On this West Virginia Morning, as the Ohio Valley’s coal industry continues to decline, many coal-dependent communities are left asking, ‘What’s next?’
For some, a different kind of natural resource could be the key. Energy and environment reporter Brittany Patterson visited one community in southwest Virginia that is betting big on outdoor recreation – and getting some help from an unusual local resident.
Also on today’s show, Sarah Smarsh released her New York Times bestselling memoir The Heartland in 2018. It explores her childhood growing up on a farm in central Kansas. It was a national book award finalist and thrust her into the spotlight for writing about life in rural America from rural America.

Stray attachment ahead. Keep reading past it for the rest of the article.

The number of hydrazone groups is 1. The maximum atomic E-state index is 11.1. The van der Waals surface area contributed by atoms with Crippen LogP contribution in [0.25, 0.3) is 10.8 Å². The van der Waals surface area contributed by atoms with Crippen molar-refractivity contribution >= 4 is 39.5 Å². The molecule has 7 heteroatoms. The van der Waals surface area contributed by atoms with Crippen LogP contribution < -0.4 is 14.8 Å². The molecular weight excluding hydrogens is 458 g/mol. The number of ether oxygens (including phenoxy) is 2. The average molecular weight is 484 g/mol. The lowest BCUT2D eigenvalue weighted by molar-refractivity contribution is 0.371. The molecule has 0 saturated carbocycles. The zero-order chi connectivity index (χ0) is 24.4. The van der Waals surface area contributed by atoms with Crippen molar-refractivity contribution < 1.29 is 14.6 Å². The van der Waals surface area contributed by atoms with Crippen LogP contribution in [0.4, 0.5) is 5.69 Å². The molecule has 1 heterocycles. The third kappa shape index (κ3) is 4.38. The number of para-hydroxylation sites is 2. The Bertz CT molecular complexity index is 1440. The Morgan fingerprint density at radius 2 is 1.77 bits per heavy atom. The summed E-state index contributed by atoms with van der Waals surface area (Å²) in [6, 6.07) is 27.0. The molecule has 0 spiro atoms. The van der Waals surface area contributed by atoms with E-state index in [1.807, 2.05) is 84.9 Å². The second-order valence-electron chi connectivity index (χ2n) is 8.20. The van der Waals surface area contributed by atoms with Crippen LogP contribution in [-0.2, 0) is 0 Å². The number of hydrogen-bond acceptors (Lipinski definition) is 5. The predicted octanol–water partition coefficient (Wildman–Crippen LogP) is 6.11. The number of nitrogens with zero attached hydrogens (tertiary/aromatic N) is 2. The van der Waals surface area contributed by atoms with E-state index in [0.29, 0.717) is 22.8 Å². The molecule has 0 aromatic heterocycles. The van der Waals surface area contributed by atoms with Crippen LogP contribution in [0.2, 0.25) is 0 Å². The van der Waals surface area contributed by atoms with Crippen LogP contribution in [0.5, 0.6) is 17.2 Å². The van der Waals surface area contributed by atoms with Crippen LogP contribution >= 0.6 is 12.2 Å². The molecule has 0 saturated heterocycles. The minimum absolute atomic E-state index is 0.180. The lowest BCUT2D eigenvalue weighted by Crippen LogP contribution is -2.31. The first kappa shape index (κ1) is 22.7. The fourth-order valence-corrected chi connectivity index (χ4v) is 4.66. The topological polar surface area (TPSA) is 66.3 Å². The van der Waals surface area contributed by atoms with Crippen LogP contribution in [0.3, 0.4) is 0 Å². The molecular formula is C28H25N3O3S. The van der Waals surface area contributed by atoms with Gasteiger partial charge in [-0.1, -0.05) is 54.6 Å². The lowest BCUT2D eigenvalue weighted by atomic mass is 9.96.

Now, Smarsh is expanding her focus on life in rural Kansas to regions across the country, inviting Appalachian filmmakers, Black Belt farmers, and farmworkers from California’s Central Valley, among others, to discuss what she sees as a shift in America: the trend of young people moving from their elite urban cities back home. It’s the focus of her new podcast “The Homercomers” which she discussed with 100 Days in Appalachia’s Ashton Marra.
And the Appalachian Queer Film Festival is back in West Virginia after taking a hiatus. Emily Allen reports people in the Charleston area spent the weekend watching LGBTQ-themed cinema at the Floralee Hark Cohen theater.
West Virginia Morning is a production of West Virginia Public Broadcasting, which is solely responsible for its content.
Support for our news bureaus comes from West Virginia University, Concord University, and Shepherd University.